In several weeks, five walls in the cave's womb turned into their secret vault of memories in Palawan, hand-drawn with care and relived daily like a picture book. In all the silences that they shared sketching, watching each other, and doing things together, the smell of guano stuck to him like a perfume that was invigorating as it was alluring. It wasn't until an archaeologist found out about their drawings and told their parents.

To put it shortly, they received a beating--or she did. Two lashes of a leather belt stung from the back of her legs. She took all the blame, saying she started it all. Their parents and most from their team of archaeologists couldn't believe their eyes of the massive scale that their sketches took.

Filling a total of eight walls, their drawings were elaborate as they were numerous. They called the two defilers of a "national cultural property", destroyers of a "cultural identity", and took their activity as a crime. They called it vandalism. And like outlaws, they were torn away from each other, and were banned from stepping inside their cave again.

When the fierce habagat winds and the rainy season were ending, the archaeologists had dug something groundbreaking: bones of a young woman who was defleshed, crushed, burned, and then placed in a small box. The artifact was 9,000 to 9,400 years old, the oldest cremation burial in Southeast Asia. In the meantime, the charcoal vandals were wiped clean, with a few remaining smudges here and there. Not a word came out of their "child's play".

It's been fifty years since he has left Dewil Valley. When he tries to remember the sketches they made and the time they spent together, he is always met with an indescribable blankness in his heart. It is only when he closes his eyes that he sees her beauty amidst all these bits of obscure memories, she illumined with her own light, surrounded by the cave's darkness and deep silence, all smelling of batshit.

// Oct 2017

Graffiti in the City: A Bike Tour of BGC

"Wonderland" by Faile // Website // Twitter

A city without art is a city without a soul. While Metro Manila is often identified with slums, floods, smog, and gridlock traffic jams, there's a little breathing space there called Bonifacio Global City (BGC).

"Bear" by Nate Frizzell // Website // Instagram

What had once been a vast military army base with nothing but weeds and a choir of crickets was transformed into an upscale city filled with tall green buildings, recreational parks, outdoor shopping centers, and plenty of sculptures and street art.

"David's Hand" by Bunnie Reiss // Website // Instagram

For the two years that I worked here, I'd bike or walk around different routes just to revisit some the artworks that I admire. (The images are pretty much cleaved in my head by now.) I borrowed a bamboo bike, took it for a spin in the city, and snapped some shots using a borrowed Nikon camera.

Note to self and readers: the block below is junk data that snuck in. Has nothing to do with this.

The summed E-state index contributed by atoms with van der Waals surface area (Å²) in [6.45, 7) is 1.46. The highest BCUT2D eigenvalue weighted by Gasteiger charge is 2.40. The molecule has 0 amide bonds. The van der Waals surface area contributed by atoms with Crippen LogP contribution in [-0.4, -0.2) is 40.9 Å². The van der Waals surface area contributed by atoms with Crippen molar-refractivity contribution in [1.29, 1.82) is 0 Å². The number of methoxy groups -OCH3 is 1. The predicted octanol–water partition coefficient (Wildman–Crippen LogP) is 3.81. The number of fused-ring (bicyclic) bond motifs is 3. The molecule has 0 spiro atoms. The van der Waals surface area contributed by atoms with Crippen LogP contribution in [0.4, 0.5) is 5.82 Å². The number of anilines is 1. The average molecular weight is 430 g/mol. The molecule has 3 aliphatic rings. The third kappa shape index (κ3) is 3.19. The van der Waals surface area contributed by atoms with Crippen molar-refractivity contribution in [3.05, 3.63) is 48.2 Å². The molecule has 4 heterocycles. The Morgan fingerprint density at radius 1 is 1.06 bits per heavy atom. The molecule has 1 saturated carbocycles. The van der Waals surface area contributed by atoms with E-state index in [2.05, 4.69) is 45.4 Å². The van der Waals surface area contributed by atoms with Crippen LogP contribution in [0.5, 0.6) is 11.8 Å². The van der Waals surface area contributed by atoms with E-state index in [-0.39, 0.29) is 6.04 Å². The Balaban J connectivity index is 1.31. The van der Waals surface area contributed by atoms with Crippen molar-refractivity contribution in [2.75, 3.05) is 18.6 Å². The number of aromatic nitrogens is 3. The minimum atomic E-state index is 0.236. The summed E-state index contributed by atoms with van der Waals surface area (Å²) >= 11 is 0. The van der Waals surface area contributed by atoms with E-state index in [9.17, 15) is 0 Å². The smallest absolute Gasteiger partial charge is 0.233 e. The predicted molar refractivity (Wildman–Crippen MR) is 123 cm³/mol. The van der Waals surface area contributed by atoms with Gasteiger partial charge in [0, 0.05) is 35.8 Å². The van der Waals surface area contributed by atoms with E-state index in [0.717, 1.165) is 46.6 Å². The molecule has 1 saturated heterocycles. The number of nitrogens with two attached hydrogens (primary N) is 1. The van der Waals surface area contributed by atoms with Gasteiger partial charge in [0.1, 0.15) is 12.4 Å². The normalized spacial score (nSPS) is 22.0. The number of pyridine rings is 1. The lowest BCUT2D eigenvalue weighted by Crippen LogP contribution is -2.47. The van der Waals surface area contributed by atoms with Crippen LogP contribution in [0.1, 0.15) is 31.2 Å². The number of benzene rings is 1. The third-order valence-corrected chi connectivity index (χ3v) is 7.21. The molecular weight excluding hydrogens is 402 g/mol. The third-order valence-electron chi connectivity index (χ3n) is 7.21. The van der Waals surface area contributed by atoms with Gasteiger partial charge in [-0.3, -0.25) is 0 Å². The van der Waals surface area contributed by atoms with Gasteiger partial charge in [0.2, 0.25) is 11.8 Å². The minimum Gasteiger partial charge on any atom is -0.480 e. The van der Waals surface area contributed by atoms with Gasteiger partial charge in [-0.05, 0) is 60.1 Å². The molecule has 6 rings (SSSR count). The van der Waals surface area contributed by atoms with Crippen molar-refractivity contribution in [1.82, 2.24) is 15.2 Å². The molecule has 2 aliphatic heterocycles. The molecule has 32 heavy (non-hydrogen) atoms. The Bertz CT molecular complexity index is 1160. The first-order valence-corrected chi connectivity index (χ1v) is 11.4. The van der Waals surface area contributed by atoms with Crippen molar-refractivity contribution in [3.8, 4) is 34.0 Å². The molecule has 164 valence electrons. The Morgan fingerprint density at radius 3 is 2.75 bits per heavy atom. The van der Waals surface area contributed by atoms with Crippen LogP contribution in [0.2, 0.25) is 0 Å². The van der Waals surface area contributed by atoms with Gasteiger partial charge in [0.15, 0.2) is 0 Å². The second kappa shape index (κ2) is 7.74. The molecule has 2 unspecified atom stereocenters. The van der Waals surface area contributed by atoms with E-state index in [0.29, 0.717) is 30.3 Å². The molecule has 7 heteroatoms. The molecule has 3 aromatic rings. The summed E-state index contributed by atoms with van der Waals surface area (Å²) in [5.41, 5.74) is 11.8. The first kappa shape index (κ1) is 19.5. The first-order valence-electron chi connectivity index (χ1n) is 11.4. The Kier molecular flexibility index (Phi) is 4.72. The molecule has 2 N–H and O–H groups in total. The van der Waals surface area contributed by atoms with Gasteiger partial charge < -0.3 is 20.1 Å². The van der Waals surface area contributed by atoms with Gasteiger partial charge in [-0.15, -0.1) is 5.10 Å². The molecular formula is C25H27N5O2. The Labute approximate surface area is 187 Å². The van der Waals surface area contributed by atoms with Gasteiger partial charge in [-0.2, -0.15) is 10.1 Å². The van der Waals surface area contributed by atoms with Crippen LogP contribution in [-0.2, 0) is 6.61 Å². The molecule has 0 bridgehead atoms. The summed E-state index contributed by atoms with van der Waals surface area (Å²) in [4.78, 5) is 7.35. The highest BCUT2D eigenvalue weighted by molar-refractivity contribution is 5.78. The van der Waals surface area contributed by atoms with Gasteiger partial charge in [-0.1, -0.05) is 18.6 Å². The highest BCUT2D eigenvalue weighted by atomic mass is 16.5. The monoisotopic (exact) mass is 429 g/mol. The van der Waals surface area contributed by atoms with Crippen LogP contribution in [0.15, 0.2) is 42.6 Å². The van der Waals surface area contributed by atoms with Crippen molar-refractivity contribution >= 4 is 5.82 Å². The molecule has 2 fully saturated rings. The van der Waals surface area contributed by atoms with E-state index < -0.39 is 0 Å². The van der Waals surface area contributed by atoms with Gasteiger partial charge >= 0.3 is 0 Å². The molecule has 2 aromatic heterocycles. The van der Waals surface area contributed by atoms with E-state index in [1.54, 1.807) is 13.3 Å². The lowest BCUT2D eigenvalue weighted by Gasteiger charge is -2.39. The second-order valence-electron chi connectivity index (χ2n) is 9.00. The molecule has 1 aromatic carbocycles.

"Pangako" by Anjo Bolarda // Behance // Twitter

Since I quit owning stuff, I'm used to borrowing random things from people these days. At least I don't have to earn for the thing, take care of it, and dedicate a special space somewhere to keep it. Clears a lot of mental (and environmental) space, mind, especially when you add them all up. I need to be free; anything else ties a rope around my neck.

"Between the Lines" by Cyrcle // Website // Instagram

Then again, would be nice to have a lightweight Olympus Pen camera which I've been longing (nay, aching) for the past couple of months.XD In the meantime, carrying a borrowed monolithic DSLR is fine. I'm working on growing my forearms while I'm at it.

"Mother Nature" by Dee Jae Pa'este // Instagram

These are by no means the only street art in BGC. I covered only half or even less and have not even seen the new graffiti since the time I left--which gives me a reason to bike again and hunt all visual treasures in the area.

"Manpower" by Kris Abrigo // Instagram

Sure, not everyone appreciates these things. After all, graffiti is in the eye of the beholder. If it's a crime to have painted these, then the artwork becomes even more alluring, if not anarchistic.

"Charlotte" by Nate Frizzell // Website // Instagram

But then again, these pieces have zero political agenda other than to force random passersby to stop and appreciate walls: walls that used to be blank and full of potential. Isn't that how everything begins, empty?

This one is new. I don't know the artist.

While in some parts of Metro Manila, graffiti borders on violence, of walls spraypainted with crude sketches of groins and middle fingers, there still are others that evoke beauty and harmony. For the most part, BGC is free from defacement of buildings, public or otherwise.

"Pop Art" by AKA Corleone // Website // Instagram

Almost all these artworks are sponsored and curated, with artists coming from all over the globe. While the more specific term for these are "murals", their outdoor setting and spontaneous street styles give them more of a graffiti feel than the traditional fine art of wall paintings, such as those seen in the protected interiors of churches, temples, and other religious spaces.

"May You Find Comfort Here" by KFK Collective // Instagram

These art pieces won't last forever, due to weathering, or in some cases, replacement, but their lives will survive in the hearts of us city dwellers, and in the pages of online blogs.

Downing on the Moon. Another new graffiti.

// Sep 2017